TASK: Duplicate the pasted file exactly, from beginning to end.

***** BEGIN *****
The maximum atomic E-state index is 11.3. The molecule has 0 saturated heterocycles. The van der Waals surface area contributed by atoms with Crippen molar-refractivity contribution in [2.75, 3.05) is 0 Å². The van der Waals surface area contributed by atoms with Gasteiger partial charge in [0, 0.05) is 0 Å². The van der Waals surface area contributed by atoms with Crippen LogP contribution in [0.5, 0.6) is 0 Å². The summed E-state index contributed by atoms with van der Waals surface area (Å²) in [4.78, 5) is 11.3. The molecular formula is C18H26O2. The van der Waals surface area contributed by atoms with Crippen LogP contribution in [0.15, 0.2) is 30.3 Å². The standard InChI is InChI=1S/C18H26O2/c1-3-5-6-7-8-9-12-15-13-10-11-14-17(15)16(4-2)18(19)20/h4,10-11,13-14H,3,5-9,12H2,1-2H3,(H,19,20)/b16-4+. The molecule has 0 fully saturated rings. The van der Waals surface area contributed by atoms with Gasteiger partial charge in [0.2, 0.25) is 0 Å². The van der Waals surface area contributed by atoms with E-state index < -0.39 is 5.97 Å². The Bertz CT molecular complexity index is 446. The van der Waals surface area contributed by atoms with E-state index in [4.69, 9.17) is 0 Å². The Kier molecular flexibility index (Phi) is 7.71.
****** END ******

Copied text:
The maximum atomic E-state index is 11.3. The molecule has 0 saturated heterocycles. The van der Waals surface area contributed by atoms with Crippen molar-refractivity contribution in [2.75, 3.05) is 0 Å². The van der Waals surface area contributed by atoms with Gasteiger partial charge in [0, 0.05) is 0 Å². The van der Waals surface area contributed by atoms with Crippen LogP contribution in [0.5, 0.6) is 0 Å². The summed E-state index contributed by atoms with van der Waals surface area (Å²) in [4.78, 5) is 11.3. The molecular formula is C18H26O2. The van der Waals surface area contributed by atoms with Crippen LogP contribution in [0.15, 0.2) is 30.3 Å². The standard InChI is InChI=1S/C18H26O2/c1-3-5-6-7-8-9-12-15-13-10-11-14-17(15)16(4-2)18(19)20/h4,10-11,13-14H,3,5-9,12H2,1-2H3,(H,19,20)/b16-4+. The molecule has 0 fully saturated rings. The van der Waals surface area contributed by atoms with Gasteiger partial charge in [0.2, 0.25) is 0 Å². The van der Waals surface area contributed by atoms with E-state index < -0.39 is 5.97 Å². The Bertz CT molecular complexity index is 446. The van der Waals surface area contributed by atoms with E-state index in [4.69, 9.17) is 0 Å². The Kier molecular flexibility index (Phi) is 7.71.